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James Blunt - Back To Bedlam

It seems that you cannot turn on the TV or flick through a magazine anymore without seeing a new musical artist (or film for that matter) being hailed as 'the best new thing' or 'this year's big thing'; criminal critics, though, may not be so wrong when it comes to James Blunt's debút album, Back To Bedlam.

It may not deserve all the hyperbole and superlatives it has been receiving recently, but certainly this album is one of that high calibre which contains no track on it that could be noted as a filler. His most
recognisable track will be, of course, 'Beautiful', which has granted him the top spot in the singles charts1 while the album was simultaneously riding high at number one on the album chart. For me, though, this is not the best track on the album: that accolade has to go to the overwhelmingly emotional 'Goodbye My Lover' — which doesn't need too much explanation about its topic.

In fact, one point of the album that can become a little thin is its constant reliance on relationships for song topics. Even when he is not talking about women it sounds like he is: the opening track, for instance, 'High', is merely about nature and the dawn's early light, but sounds like a love song. The closing track, 'No Bravery', seems to be about the effects of war on people and is certainly refreshing in terms of its social examination, rather than the political aspect (if it is about Iraq, of course, which is not explicit).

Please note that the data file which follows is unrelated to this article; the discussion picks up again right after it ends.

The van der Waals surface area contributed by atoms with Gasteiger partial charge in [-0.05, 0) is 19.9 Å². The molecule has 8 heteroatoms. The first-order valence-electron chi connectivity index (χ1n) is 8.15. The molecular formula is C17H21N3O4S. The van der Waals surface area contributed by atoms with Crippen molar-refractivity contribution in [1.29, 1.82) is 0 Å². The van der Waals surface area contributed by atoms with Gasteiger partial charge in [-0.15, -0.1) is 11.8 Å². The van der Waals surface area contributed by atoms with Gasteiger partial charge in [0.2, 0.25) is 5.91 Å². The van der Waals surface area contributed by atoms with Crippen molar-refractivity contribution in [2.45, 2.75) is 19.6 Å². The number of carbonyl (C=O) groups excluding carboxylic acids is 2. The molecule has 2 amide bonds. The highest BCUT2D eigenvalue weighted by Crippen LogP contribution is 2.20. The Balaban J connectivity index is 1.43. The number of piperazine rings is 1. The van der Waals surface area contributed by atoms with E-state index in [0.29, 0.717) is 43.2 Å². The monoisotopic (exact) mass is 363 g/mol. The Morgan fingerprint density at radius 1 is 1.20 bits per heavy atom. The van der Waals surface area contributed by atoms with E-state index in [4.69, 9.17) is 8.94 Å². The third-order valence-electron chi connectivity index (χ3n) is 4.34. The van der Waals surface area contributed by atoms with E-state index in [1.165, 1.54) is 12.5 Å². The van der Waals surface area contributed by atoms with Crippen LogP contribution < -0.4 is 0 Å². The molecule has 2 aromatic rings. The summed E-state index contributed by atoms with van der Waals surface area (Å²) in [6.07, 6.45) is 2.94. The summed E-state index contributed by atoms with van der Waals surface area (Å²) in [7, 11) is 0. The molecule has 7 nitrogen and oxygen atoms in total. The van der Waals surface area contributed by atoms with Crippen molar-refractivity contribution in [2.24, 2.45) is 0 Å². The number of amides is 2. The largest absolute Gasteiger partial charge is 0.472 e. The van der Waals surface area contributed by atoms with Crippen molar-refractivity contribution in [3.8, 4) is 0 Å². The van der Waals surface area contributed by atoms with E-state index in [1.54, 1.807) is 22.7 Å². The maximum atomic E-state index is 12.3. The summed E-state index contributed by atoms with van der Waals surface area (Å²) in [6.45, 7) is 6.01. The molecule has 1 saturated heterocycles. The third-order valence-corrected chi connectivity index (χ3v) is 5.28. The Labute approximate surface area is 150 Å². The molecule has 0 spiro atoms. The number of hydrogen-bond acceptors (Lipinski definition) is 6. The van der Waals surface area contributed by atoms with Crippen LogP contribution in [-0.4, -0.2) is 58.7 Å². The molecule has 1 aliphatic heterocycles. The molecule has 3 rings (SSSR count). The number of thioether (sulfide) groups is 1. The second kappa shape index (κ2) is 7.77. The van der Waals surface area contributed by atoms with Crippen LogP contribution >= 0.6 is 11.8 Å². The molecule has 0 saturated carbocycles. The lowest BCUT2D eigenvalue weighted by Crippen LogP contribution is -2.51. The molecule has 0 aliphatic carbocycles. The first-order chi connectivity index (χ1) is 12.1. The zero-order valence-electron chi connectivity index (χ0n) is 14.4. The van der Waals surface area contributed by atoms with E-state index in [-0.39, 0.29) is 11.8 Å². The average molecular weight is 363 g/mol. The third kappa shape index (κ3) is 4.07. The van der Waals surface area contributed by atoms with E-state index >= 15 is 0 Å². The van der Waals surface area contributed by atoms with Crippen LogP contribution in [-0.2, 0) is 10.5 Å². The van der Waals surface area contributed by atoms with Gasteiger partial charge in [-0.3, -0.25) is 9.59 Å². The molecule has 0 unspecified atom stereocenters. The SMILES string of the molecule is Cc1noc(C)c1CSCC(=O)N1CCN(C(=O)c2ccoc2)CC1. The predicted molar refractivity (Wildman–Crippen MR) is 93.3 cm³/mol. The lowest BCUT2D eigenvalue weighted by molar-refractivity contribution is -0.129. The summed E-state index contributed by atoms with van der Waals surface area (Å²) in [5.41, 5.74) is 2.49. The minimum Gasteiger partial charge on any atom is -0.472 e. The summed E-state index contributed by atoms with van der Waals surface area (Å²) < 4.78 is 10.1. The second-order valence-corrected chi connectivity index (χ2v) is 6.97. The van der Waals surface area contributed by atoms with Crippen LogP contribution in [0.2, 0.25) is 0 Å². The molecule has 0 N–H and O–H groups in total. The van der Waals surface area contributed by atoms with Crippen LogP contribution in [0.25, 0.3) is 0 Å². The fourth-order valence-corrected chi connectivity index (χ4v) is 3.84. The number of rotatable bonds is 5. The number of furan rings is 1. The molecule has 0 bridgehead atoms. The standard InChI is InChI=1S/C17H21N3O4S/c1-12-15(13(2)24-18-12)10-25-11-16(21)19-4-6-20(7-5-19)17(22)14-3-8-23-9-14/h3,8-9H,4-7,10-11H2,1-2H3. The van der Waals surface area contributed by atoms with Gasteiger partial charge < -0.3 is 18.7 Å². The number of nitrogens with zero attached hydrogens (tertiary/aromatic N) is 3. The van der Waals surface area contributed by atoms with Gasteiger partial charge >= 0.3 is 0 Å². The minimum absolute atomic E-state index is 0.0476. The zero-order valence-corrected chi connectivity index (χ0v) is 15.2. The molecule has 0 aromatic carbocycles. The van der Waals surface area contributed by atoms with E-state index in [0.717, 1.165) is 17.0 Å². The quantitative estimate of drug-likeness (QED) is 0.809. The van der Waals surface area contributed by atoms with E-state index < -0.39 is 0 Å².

Other than three tracks in the middle of the album, the songs are all mellow and led by either gentle piano or calming acoustic guitars. Even the more exciting parts of the album are only made more dynamic by heightened percussion, so do not expect any kind of uplifting electric guitar riffs or crashing crescendos; Blunt uplifts with the pure passion of his voice that he does not seem to push to the limit, but relaxes comfortably and soothingly on what he can do best, emotional ballads.

The final point of appreciation has to go to his poetic lyrics. Being a literary student I find myself always looking for the deeper meanings and subtle allusions of words, but in Blunt it is not necessary for the (at times cryptic) lyrics to be explained for where they are explicit they are joyfully pleasant to hear and aesthetically arranged. Such words have not been used in songs for a long time and certainly have not been crafted so well and so powerfully, yet so unnassumingly. In short the lyrics seem beautiful and impressive yet there is nothing boisterous about it.

Even shorter, this album is a worthwhile purchase for the easy listener and has replayable value.


29.09.05 Front Page

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1Not that this is particularly gratifying anymore.

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